Looks like a mixed result on the motions to dismiss in the Dynex Capital securities class action. Although Judge Harold Baer, Jr. (S.D.N.Y.) denied the company’s motion, the CEO and President fared much better. In finding “that the allegations leveled against a particular individual must demonstrate that his or her culpability is based upon more than that person's mere position in the corporate hierarchy,” Judge Baer held that “with respect to the individual defendants, plaintiff's complaint fails the ‘where's the beef’ test.”
Why? Because “if plaintiff's allegations against Potts and Benedetti suffice to demonstrate scienter, senior officers of any corporation in which a pattern of wrongdoing is alleged would be liable for securities fraud. In broad terms, senior officers will always have ‘access’ to information indicative of malfeasance (if such information exists). The PSLRA demands more. Plaintiff has not alleged that Potts or Benedetti saw or had access to specific reports or statements that indicated malfeasance, or that contradicted their public statements. Nor has plaintiff alleged that Potts or Benedetti directly supervised or knew of any identified individual(s) who were engaged in specific wrongdoing. Therefore, plaintiff has failed to adequately plead scienter with respect to Potts and Benedetti.”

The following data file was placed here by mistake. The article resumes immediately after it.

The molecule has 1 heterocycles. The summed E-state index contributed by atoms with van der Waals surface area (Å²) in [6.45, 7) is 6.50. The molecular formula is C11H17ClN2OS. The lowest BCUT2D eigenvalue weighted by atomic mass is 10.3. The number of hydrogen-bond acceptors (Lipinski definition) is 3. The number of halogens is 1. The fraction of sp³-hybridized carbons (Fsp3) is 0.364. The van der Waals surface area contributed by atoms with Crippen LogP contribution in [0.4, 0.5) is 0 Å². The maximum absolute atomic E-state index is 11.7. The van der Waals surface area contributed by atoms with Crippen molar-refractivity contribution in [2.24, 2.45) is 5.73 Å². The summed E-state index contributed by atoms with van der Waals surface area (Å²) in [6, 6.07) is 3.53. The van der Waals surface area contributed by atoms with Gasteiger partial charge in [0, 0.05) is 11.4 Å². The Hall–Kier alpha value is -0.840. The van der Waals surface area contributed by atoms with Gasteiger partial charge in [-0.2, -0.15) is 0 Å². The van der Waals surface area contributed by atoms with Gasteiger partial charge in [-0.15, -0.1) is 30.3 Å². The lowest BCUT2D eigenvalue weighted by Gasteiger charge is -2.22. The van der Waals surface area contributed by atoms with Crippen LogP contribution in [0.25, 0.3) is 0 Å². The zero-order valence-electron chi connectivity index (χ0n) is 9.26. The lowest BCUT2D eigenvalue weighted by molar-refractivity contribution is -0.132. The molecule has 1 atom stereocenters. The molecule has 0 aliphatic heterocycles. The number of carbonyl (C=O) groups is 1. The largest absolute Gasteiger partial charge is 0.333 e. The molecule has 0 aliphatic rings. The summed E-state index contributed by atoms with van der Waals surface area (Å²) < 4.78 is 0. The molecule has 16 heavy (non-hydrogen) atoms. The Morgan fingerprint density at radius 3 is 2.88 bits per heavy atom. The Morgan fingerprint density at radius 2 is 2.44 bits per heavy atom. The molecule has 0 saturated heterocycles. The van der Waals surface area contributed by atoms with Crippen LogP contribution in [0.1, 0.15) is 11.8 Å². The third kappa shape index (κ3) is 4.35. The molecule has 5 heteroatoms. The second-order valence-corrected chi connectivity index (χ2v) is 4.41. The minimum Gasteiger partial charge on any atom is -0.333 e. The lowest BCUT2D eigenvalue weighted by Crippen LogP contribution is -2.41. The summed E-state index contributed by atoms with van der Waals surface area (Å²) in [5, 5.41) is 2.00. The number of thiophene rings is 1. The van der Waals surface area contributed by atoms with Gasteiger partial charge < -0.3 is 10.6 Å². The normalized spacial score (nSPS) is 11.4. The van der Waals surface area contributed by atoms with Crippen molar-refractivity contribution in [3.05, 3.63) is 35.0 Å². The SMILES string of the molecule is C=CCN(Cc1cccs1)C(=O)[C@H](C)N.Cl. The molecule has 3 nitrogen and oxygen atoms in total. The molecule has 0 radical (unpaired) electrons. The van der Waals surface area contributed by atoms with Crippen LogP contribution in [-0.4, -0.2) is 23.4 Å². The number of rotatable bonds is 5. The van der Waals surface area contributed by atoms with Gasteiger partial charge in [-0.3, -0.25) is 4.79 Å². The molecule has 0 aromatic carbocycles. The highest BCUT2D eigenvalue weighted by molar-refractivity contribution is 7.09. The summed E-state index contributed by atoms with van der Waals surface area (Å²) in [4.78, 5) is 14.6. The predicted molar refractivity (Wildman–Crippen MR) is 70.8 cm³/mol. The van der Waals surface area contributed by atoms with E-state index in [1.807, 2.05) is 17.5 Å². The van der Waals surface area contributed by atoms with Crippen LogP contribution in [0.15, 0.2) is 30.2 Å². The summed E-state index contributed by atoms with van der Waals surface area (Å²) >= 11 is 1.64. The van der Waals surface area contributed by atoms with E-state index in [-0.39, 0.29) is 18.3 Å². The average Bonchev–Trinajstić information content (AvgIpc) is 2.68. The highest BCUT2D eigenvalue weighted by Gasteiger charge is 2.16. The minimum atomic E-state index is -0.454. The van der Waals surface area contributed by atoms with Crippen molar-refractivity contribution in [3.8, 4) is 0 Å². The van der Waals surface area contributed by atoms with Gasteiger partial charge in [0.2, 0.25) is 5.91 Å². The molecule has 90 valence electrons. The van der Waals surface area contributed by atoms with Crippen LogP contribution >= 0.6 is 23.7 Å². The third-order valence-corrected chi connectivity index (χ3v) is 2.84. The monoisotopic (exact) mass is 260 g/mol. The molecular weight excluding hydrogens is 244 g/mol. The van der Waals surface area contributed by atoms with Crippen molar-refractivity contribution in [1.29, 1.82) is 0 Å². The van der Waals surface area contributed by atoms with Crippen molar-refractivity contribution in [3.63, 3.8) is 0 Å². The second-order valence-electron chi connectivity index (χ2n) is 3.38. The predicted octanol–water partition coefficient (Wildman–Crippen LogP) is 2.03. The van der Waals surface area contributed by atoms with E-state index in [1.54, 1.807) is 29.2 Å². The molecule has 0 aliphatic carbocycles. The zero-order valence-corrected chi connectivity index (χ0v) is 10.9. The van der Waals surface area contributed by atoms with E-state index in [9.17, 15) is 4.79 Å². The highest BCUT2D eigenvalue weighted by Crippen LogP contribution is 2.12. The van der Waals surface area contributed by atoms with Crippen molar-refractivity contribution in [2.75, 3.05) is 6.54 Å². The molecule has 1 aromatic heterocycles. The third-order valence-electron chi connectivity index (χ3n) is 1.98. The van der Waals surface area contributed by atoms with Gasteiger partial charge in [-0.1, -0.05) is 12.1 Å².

But is this just Round 1? Perhaps, as Judge Baer gave Plaintiffs 30 days to replead allegations against the execs.
You can read In re Dynex, issued February 10, 2006, here or at 2006 U.S. Dist. LEXIS 4988.
Nugget: “A plaintiff may, and in this case has, alleged scienter on the part of a corporate defendant without pleading scienter against any particular employees of the corporation.”